• Strata Title Reform - reiwa.comStrata title reform

    The WA Government has passed both he Strata Titles Amendment Bill 2018 and the Community Title Bill 2018. REIWA welcomes the passing and will continue to provide industry insight during the drafting of the Regulations. It is expected the full suite of changes will be enacted in the second half of 2019. 

    The key areas of reform are: 

    • Community title schemes
    • Leasehold strata
    • Staged strata development
    • Improvement management
    • Dispute resolution
    • Better buyer information
    • Termination of schemes.
    Since coming into government in March 2017, REIWA has worked alongside Landgate and the McGowan Government to push ahead with the much-anticipated strata reforms.

    The seven areas of reform will be delivered as a package comprising the Strata Titles Amendment Bill and the Community Titles Bill.

    This decision is supported by REIWA due to the complex nature of the Community Titles Bill.

    REIWA's stance on Community Titles

    REIWA supports the introduction of Community Titles as a way to deliver mixed-use developments that will increase housing choice, affordability and public amenity.

    However, it is essential that the practical management of schemes is clearly outlined for property managers to effectively manage both residential and commercial assets.

    We will continue to work alongside the State Government to ensure as Community Title Schemes are rolled out that property professionals have the skills and knowledge to adapt to this emerging class of property management.

    We expect the release of the final round of draft Bills shortly and will provide feedback following extensive consultation with our members.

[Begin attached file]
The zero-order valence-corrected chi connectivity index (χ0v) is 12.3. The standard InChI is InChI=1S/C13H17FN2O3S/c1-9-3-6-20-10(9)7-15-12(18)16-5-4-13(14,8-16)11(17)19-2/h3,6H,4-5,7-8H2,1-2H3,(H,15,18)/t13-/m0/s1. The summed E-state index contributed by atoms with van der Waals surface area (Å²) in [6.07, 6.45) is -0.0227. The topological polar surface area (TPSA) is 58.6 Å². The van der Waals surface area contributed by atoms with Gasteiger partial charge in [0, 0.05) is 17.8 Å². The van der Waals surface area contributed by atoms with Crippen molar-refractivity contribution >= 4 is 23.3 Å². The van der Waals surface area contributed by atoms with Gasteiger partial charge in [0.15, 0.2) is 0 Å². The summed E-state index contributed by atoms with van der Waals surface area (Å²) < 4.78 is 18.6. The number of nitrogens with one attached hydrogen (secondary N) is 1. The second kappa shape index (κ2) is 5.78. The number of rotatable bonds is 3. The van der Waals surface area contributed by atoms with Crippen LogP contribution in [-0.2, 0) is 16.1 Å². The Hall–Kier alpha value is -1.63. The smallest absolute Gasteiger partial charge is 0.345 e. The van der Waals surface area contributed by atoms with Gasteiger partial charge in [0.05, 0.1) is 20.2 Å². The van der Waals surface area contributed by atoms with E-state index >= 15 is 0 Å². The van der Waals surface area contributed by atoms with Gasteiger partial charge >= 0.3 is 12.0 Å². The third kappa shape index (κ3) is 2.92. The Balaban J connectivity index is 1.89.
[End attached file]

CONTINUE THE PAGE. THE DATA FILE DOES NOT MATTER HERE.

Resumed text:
REIWA's stance on termination of schemes

    REIWA supports the level of safeguards incorporated into the draft Bill for the Termination of Strata Schemes to protect all parties throughout the process. This legislation is critical in ensuring that development is not stifled, while also protecting the rights of owners and residents.

    REIWA’s stance on vendor disclosure

    Overall strata disclosure is important, it should lead to better informed prospective buyers. REIWA believes it should remain the seller's obligation to provide disclosure information to prospective buyers, and that it's important for prospective buyers to know certain information about the strata lot they are purchasing.

    Landgate proposed a number of new required information items, one example was including the levy requirements of the lot - the Institute supports prospective buyers knowing this information.

    REIWA supports Landgate's proposal to merge the existing Form 28 and 29, however REIWA did not agree with their suggestion to create four disclosure forms, believing it to be unnecessary and confusing, so suggested there should be two forms, one designated for sale by original owner and one for non-original owner. Each form could have a check box to identify if the lot is in fact strata or survey strata.

    To make the disclosure easier, REIWA suggested that key items of the disclosure be set out on a cover page to make it easier to understand - this should lead to better informed buyers.

    REIWA prefers to reduce red tape and felt Landgate's proposal to mandate a 24 hour period for pre-contractual disclosure could be confusing for buyers and cause headaches for everyone. REIWA strongly opposed this proposal.

    REIWA’s stance on the management of strata schemes

    Ensuring that strata schemes are well managed is really important for owners of strata lots, but also for REIWA members who manage those schemes. The consultation paper proposed a raft of changes to the way annual general meetings are run, as well as allowing for the use of electronic means and the proposal for a code of conduct for strata managers to name a few.

    REIWA's position is that mandating that certain items are on AGM agendas seemed a bit overbearing and could in fact stifle the ability of the strata manager to run smooth meetings - it doesn't necessarily increase consumer protection. REIWA felt to improve protections for owners of strata lots, it would make more sense to actually describe the powers and functions of those owners on strata councils more clearly. Ensuring they understand their role and what matters need to be considered - like reserve funds and financial reporting.

    REIWA's long standing position is that strata managers should be licensed in just the same way that real estate agents are. REIWA doesn't support just introducing a code of conduct, because really a code goes hand-in-hand with licensing. Not to mention that all of the property codes are under review at the moment so it's a bit premature to create a new code that could be out of sync with the other codes.

    REIWA believes in a digital age it is timely and relevant for the STA to be enabled electronically.